So Vermaelen will miss the trip to Birmingham, leaving Wenger with a major decision to make. Assuming Campbell can play either at Birmingham or against Barcelona but not both, he has to decide where the big man is more important. With Gallas still out (and I’m told he won’t be fit for Barcelona, contrary to reports), Sol and Vermaelen are our main pair, but does he play them both in the Champions League and partner Silvestre with Song at the weekend? That would be risky.

Personally, I think he’ll partner Song and Campbell this weekend, and Song and Vermaelen next Wednesday. Why? Simple – I think he’s lost faith in Silvestre. When Vermaelen was sent off at the weekend, the obvious substitution was Silvestre for Denilson, but instead, he pushed Song back.

Now consider that Song was putting in a man of the match shift in midfield. Despite the obvious damage removing Song from our midfield would do, Wenger still considered it a better option than Silvestre at the back.

What this does show is how lucky we were that Gallas and Vermaelen stayed fit for the first half of the season. With Djourou out, Silvestre was the only cover, and frankly, had he been forced to play even semi-regularly, we wouldn’t be in the title race.

So instead of bemoaning Vermaelen’s suspension, let’s just be glad he has remained injury free all campaign.

Elsewhere, the papers are stirring the pot again. There are the scurrilous Cesc to Inter stories, which are laughable in the extreme, while Arshavin is quoted as being concerned by the state of the squad:

“I am still of the opinion that to win trophies Arsenal needs more players.”

“There is the simple fact that last summer we sold two players and bought only one. So there is an obvious deficit of at least one. Then we lost Van Persie, Gibbs and Ramsey for a long time. So for me it is natural we need new players.”

It seems pretty clear to me that these words have been taken out of context. The press are having a field day, claiming that the Russian is ruling us out of the title race, but given that he is talking about last summer’s activity, it makes sense to presume he was asked about what he hoped Arsenal would do this summer. When you put his answer in that context, it seems perfectly reasonable, with him seemingly suggesting that we need to keep strengthening to win trophies on a regular basis.

No arguments here. The timing has been questioned, but Arshavin seems to be a guy who answers all questions put to him, which takes the timing out of his hands.

Finally, we come to Tony Pulis, who has had yet another dig at Arsene Wenger, claiming that his team are getting no respect from the bigger sides:

“Everywhere you look there’s people who want to shoot us down.”

“It wasn’t in the script for us to be competitive. That’s why you get people like Arsene Wenger moaning on at you – because we have made it difficult for them and we’re not supposed to do that.”

Where to start with this idiot? Firstly, Wenger had a go after the recent game because Ramsey’s leg had just been shattered. And quite frankly, I thought he was impressively restrained – perhaps indicative of how used he is to seeing that sort of incident.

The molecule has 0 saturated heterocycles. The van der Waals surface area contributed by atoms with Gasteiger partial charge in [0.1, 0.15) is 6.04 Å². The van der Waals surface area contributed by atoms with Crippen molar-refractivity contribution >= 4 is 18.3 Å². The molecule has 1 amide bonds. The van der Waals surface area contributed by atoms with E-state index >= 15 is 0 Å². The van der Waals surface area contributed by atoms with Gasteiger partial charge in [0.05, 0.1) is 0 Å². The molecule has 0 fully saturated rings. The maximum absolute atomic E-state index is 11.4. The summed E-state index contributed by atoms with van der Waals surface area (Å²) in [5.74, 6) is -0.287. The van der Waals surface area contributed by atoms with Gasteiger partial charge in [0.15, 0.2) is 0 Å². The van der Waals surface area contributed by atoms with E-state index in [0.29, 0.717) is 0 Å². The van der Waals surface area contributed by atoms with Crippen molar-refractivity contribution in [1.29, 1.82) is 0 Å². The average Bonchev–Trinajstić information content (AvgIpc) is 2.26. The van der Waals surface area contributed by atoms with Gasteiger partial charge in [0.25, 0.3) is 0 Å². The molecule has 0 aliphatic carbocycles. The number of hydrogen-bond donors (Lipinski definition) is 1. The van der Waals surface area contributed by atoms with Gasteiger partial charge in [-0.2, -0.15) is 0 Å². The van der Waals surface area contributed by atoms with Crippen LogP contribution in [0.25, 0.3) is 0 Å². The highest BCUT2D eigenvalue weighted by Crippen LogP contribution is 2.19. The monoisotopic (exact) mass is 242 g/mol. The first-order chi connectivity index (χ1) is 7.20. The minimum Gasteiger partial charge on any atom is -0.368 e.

Pulis, like so many others who like to ‘rough up’ the big boys, think that we expect them to roll over when they come to town. We don’t – the fact that anyone can beat anyone is the league is why it is so fantastic. We are even relying on that competitive edge denying United and Chelsea points between now and the end of the season, so to claim that they ‘weren’t supposed to be competitive’ is ridiculous.

For the record, Stoke’s Premiership record against the three title contenders this season is Played 4, Lost 4.

What Wenger rightly objects to is the style of football that is intended to hurt and injure, and the tactic of rotational fouling where no individual catches the eye of the referee, but they all take turns to kick players. That isn’t football, but the problem we have is the likes of Pulis and Allardyce believing it to be a legitimate approach. That they get away with it is a sad indictment of the attitude of referees. On the continent, they would not survive.

As for respect, I’m sorry, but if your two tactics are to a) kick lumps out of the opposition and b) get a player to spend 45 seconds drying a ball on a towel and then hurling it into the box, then you aren’t going to get any. Deal with it.

That’s about it for today. In the next few days you will notice the site take on a different look – I’ve been working on a redesign for some time and it is (finally) nearly ready. Stay tuned for that, and more goodies.

Until tomorrow.

Mar 012010

Three years ago, I started this blog to little fanfare and even fewer readers. Back then, I would be lucky if ten people popped along to see what I’d written, and my jaw would drop anytime a comment arrived.

Three years and two server moves on, I am having more fun with it than ever, thanks to its interactive nature. Writing for no-one gets dry fairly quickly, so I’d like to thank readers, commenters, abusers and mailers for all your time, whether you’re a silent reader, someone who agrees with what I have to say, someone who doesn’t and is happy to debate it, or even those just here to start an argument. It wouldn’t be the same without you. In fact, it probably wouldn’t still be going without you.

The blog got a new hosting company and a makeover for its second birthday. For its third it got an early birthday present of another new hosting company, and a dedicated server all to itself. A new look will follow as and when I get the time to design it.

For now, I just want to say thanks – please keep reading, keep the feedback coming, and enjoy the year ahead.

Happy birthday Groan.